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29.10.18

Local roads and governance: an inquiry

Source: PSE Oct/Nov 2018

Lilian Greenwood, chair of the Transport Select Committee, discusses the inquiry that MPs are launching into the state of England’s local road network.

The “appalling condition of virtually every road” in the UK is a “terrible epidemic” and a “national scandal bordering on criminal negligence.” These are the words of a contributor to our new inquiry into local roads and governance.

In written evidence, Mr Jones describes how his 10-year-old grandson smashed his face and teeth on the road after his bicycle hit a rain-filled pothole while out cycling with his mum. Despite being kitted out with all the safety equipment, his grandson endured time in hospital and specialist dentistry work and has suffered a crisis in confidence about cycling.

According to Cycling UK, Mr Jones’ grandson is one cyclist among many; there have been 22 deaths and 368 serious injuries to cyclists since 2007 where road disrepair has been a contributory factor.

Local roads are the arteries of prosperous towns and cities, but even on brief journeys to the local shop, you too may have had cause to remark on the state of disrepair.

According to the Road Surface Treatments Association, the local road network is the country’s greatest infrastructure asset. It comprises 183,000 miles, represents 97% of the total road network, and is worth over £340bn. It is expected to carry more traffic than ever before: Department for Transport statistics put traffic at a record high, with the largest increases in use on local roads.

The consequences of a deteriorating local road network are significant, undermining the economic performance of a region and resulting in direct costs to motorists, such as through damage to road vehicles. Between 2012 and 2017, compensation claims due to damage caused by local potholes cost England’s local authorities £43m.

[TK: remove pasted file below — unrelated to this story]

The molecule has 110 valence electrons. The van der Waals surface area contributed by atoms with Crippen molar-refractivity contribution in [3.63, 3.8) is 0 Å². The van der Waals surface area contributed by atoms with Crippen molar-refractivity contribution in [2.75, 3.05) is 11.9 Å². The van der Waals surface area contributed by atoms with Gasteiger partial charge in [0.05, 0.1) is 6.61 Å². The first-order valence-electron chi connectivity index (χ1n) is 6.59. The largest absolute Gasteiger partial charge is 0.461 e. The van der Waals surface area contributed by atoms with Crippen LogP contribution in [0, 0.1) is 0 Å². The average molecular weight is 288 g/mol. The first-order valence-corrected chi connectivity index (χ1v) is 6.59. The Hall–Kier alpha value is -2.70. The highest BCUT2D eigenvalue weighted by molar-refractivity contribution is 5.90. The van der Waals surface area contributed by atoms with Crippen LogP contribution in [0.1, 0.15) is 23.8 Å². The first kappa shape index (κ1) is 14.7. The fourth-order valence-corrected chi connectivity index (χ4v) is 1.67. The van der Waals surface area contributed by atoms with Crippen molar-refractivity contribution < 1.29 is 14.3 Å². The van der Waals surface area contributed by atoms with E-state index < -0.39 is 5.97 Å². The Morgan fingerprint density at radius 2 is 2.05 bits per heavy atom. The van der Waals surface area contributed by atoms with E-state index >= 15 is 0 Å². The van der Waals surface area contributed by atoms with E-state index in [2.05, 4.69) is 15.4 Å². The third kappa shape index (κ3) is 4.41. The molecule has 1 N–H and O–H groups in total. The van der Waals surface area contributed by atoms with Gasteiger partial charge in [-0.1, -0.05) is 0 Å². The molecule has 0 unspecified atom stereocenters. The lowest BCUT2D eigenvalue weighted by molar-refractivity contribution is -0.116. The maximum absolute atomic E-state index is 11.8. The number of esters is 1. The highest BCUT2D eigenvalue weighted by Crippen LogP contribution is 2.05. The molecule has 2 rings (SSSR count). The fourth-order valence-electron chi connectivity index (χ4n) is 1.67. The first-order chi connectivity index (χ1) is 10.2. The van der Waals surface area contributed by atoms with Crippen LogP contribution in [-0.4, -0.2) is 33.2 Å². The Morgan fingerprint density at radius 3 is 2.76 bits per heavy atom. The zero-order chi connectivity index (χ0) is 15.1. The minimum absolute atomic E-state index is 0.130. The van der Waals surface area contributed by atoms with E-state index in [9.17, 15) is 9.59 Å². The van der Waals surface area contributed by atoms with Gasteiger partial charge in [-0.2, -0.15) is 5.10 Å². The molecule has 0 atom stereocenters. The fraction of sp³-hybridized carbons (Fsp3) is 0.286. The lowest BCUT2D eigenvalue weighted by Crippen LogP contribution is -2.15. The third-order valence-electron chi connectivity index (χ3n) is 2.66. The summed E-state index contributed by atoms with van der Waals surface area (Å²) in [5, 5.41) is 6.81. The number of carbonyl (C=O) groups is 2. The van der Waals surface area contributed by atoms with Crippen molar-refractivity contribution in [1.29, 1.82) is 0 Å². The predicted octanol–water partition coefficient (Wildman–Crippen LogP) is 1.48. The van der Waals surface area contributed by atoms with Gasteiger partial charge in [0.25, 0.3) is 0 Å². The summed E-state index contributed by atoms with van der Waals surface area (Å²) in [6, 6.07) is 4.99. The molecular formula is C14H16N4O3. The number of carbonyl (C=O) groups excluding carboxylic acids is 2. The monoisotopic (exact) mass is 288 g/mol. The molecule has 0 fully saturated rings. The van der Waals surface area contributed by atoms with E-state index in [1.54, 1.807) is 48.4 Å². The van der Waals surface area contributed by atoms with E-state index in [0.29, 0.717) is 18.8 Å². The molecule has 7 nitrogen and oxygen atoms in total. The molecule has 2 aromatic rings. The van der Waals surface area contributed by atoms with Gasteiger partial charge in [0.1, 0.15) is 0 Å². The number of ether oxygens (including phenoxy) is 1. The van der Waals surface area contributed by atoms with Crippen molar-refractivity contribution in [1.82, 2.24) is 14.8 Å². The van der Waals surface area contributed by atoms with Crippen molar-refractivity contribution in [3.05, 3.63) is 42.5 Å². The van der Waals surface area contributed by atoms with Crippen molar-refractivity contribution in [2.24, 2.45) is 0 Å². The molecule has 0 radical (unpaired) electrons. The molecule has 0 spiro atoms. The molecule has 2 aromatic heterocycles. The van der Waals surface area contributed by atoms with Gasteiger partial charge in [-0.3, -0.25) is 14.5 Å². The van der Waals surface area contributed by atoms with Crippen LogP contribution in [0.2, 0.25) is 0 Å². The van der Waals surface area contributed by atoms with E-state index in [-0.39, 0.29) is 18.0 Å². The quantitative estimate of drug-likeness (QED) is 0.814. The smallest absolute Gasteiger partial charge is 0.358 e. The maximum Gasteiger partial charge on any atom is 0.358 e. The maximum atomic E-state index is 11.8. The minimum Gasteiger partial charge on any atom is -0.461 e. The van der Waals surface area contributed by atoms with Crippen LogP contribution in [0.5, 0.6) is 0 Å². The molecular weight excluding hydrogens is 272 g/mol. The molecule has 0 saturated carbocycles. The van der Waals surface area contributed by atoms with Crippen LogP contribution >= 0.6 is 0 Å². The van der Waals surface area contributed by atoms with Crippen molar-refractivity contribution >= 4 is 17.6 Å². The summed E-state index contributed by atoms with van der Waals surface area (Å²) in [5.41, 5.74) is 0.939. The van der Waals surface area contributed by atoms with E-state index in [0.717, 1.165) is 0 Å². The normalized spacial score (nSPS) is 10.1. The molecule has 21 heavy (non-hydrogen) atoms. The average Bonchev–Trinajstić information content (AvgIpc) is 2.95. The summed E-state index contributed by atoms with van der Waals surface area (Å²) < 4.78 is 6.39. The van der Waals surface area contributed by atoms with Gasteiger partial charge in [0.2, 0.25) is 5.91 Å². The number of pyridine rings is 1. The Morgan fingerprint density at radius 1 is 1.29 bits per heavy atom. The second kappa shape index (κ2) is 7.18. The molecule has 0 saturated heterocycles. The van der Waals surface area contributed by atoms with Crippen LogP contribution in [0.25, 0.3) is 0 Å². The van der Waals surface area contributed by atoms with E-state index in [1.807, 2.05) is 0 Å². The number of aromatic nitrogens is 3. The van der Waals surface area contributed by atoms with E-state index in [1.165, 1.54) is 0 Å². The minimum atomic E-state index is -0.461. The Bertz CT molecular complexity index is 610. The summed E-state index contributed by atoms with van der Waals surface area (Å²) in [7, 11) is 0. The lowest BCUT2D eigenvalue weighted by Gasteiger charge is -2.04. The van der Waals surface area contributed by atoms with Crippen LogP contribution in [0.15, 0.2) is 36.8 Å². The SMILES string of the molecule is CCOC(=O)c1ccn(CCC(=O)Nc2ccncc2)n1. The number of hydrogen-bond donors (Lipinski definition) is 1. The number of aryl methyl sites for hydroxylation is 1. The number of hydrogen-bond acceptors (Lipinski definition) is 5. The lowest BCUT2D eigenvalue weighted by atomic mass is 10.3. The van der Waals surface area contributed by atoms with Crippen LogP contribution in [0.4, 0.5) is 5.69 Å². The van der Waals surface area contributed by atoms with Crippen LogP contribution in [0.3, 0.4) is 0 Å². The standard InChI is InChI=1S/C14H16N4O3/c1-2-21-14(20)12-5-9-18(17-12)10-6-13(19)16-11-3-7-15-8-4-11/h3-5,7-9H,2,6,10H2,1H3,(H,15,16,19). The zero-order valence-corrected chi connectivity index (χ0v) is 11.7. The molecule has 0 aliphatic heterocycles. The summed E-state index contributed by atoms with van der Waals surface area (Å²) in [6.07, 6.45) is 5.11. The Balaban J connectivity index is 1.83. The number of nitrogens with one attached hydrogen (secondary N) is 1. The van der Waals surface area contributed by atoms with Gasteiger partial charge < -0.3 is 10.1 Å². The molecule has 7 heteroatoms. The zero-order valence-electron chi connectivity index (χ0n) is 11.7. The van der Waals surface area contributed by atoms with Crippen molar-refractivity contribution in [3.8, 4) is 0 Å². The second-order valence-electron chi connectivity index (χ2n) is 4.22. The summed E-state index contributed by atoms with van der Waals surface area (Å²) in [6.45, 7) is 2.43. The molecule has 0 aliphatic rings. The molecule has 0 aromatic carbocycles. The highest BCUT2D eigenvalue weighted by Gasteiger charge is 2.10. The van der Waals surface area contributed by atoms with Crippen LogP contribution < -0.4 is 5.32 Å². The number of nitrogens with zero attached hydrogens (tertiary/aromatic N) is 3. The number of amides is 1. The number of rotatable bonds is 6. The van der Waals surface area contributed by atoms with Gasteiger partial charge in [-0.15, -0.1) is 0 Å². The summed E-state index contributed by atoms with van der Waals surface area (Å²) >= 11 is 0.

But many local authorities struggle to find the funding for road repairs. The latest Asphalt Industry Association ALARM survey reveals a marked decrease in road surfacing frequency reported by English councils; on average, for all classes of road, this had dropped from once every 55 years to once every 92 years. And drivers have noticed: a recent AA-Populus Driver Poll of more than 17,000 people revealed that only 15% believe local roads are maintained to a high standard. 

With this in mind, my committee launched an inquiry to consider the situation in England. We are keen to hear from anyone with insight on how local roads have fared over time, particularly compared with other parts of England’s road network. We’d like to know more about the direct and wider economic and social costs of not maintaining local roads.

Is the quality of monitoring and reporting of local road conditions adequate, and is the current approach to maintenance appropriate? Could it be improved?

We will be considering the suitability of governance structures for maintaining local roads and whether any changes are required. We will examine the suitability of current funding streams and their long-term future. Is there a role for alternative models given the constraints on local authority budgets? The regional distribution of funding across England also merits our attention.

Local roads are critical to the movement of goods as well as our own journeys for both business and leisure. We know that this is a high-priority issue among the public, and I hope we will help put the onus on the government to address it sooner rather than later. 

 

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